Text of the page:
We aimed to develop a measure of myasthenia gravis impairment using a previously developed framework and to evaluate reliability and validity, specifically face, content, and construct validity.Methods:
The first draft of the Myasthenia Gravis Impairment Index (MGII) included examination items from available measures enriched with newly developed, patient-reported items, modified after patient input. International neuromuscular specialists evaluated face and content validity via an e-mail survey. Test–retest reliability was assessed in stable patients at a 3-week interval and interrater reliability was evaluated in the same day. Construct validity was assessed through correlations between the MGII and other measures and by comparing scores in different patient groups.Results:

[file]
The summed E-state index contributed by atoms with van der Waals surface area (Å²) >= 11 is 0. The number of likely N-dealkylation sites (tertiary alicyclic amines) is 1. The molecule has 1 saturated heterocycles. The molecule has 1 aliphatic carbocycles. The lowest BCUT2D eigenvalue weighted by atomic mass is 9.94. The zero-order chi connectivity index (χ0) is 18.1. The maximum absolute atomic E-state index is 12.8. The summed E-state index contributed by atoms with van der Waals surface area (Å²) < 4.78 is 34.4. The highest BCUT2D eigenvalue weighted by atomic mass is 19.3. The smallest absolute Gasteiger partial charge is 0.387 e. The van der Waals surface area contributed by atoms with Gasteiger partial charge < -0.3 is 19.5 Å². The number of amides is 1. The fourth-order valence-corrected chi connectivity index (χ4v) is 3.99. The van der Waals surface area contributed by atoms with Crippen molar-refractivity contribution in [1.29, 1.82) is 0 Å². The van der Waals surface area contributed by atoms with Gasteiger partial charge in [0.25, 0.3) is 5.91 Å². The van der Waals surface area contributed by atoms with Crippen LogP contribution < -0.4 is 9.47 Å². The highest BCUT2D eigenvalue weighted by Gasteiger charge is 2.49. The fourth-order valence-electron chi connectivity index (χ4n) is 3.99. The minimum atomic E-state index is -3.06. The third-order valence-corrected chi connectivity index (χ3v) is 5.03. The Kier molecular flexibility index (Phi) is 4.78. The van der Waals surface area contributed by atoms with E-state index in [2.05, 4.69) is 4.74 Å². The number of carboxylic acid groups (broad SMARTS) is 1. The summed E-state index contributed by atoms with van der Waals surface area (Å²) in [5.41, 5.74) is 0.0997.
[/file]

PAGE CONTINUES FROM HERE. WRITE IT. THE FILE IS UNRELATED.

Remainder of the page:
The first draft was assessed by 18 patients, and 72 specialists answered the survey. The second draft had 7 examination and 22 patient-reported items. Field testing included 200 patients, with 54 patients completing the reliability studies. Test–retest reliability of the total score was good (intraclass correlation coefficient 0.92; 95% confidence interval 0.79–0.94), as was interrater reliability of the examination component (intraclass correlation coefficient 0.81; 95% confidence interval 0.79–0.94). The MGII correlated well with comparison measures, with higher correlations with the MG–activities of daily living (r = 0.91) and MG-specific quality of life 15-item scale (r = 0.78). When assessing different patient groups, the scores followed expected patterns.Conclusions:
The MGII was developed using a patient-centered framework of myasthenia-related impairments and incorporating patient input throughout the development process. It is reliable in an outpatient setting and has demonstrated construct validity. Responsiveness studies are under way.